It is great that so many of you really enjoyed
this problem, particularly the pupils of Canon Palmer Catholic
We have had an entertaining time reading
your stories. Some of you made the problem more interesting by
moving both the sheep and the man, and looking at relative
Our favourites are shown
The first one is anonymous:
2 weeks ago there was a mad shepherd, who lived on a farm in the
middle of nowhere. His name was Dan.
There was another farmer down the road called James and every year
they had a contest to see who had shaved off the most wool.
Dan was behind because his sheep kept running away, so he started
to hi-jack James' sheep and take his wool.
But one day James made a plan to stop him taking his sheep: he put
a long row of wet cement on the ground so that when Dan went across
he would get stuck.
But when this happened not only Dan got stuck, but so did the sheep
and they were stuck there for 2 hours.
In graph one, the distance between the man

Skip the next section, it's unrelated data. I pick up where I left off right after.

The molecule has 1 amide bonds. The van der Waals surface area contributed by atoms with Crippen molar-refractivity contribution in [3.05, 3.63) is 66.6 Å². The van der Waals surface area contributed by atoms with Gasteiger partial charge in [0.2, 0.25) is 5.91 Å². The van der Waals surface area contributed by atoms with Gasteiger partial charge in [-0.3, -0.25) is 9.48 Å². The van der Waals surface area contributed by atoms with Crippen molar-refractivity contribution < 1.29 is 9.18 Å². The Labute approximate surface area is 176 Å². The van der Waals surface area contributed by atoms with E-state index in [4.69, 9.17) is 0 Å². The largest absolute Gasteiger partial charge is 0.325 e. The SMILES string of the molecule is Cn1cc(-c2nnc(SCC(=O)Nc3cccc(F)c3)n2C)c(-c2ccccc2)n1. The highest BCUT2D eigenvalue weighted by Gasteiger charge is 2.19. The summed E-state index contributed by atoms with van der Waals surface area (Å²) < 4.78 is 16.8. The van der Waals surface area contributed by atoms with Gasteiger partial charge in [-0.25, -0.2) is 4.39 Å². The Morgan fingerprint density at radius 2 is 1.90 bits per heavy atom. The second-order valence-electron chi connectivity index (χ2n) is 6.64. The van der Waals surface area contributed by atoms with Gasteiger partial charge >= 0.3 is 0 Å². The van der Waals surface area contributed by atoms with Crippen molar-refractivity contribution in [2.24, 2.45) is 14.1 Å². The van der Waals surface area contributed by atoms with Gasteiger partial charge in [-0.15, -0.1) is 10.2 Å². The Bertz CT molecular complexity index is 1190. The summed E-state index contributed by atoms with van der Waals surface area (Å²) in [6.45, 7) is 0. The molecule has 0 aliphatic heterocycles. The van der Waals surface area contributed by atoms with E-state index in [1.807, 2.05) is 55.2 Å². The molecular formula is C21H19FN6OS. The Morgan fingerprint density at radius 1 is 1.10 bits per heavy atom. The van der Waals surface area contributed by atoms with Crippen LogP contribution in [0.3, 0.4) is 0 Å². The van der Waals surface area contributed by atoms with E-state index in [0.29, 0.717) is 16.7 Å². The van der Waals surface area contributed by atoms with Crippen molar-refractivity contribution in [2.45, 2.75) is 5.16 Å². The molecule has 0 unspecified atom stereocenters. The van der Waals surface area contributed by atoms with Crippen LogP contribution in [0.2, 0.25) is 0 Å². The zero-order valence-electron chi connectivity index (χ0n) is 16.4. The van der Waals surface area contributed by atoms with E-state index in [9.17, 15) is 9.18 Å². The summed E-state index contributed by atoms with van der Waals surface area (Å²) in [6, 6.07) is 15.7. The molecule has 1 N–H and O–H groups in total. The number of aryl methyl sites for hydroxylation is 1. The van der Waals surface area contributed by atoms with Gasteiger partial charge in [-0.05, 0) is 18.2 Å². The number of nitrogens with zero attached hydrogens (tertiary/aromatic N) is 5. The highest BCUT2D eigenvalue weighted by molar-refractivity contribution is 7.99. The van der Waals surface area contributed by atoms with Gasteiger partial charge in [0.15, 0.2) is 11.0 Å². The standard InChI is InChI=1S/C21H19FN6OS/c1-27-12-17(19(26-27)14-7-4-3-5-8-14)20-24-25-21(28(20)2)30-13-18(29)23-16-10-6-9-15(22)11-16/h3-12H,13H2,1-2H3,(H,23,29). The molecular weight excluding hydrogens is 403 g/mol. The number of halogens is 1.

and the sheep is always the same. The story above describes the
sheep and the man being stationary over time. Here is another
story, this time from Sebastian of Canon Palmer Primary School, who
tells a rather gory story...
There once was a farmer a very bad farmer who killed sheep. I know
what you're thinking: "If you're a farmer then you have a right to
Well he didn't kill his own sheep, he stole the little cutie ones
people keep as pets.
He was so bad that he went to prison for six years.
When he got back he got a court order so that he couldn't go closer
than four metres near to a sheep.
That is why the man is always the same distance from the
When the man and the sheep keep the same
distance between them, are they walking in straight lines, or could
the man be walking in circles?
Well done to Neha who has made up a nice story
to accompany graph two, which illustrates the man moving away from
the sheep at a steady speed.
Farmer Ted is very good with sheep. One day he goes to feed
the sheep but realises they are not there. He runs around the farm
not realising that the sheep are hiding behind the shed.
He goes further and further away from the sheep.
It has been minutes and the farmer thinks that his sheep might
have actually escaped the farm altogether. He runs out of the farm
and he is still searching right this minute...
Thank you to Vipanjeet, who gives a scenario
for graph three. Here a man walks away from a sheep at a steady
speed, and then returns.
The man is walking to the river to feed his sheep.
When he is half-way there he remembers that he left the sheep
behind. So when he gets back it is too dark to go to the river and
feed the sheep.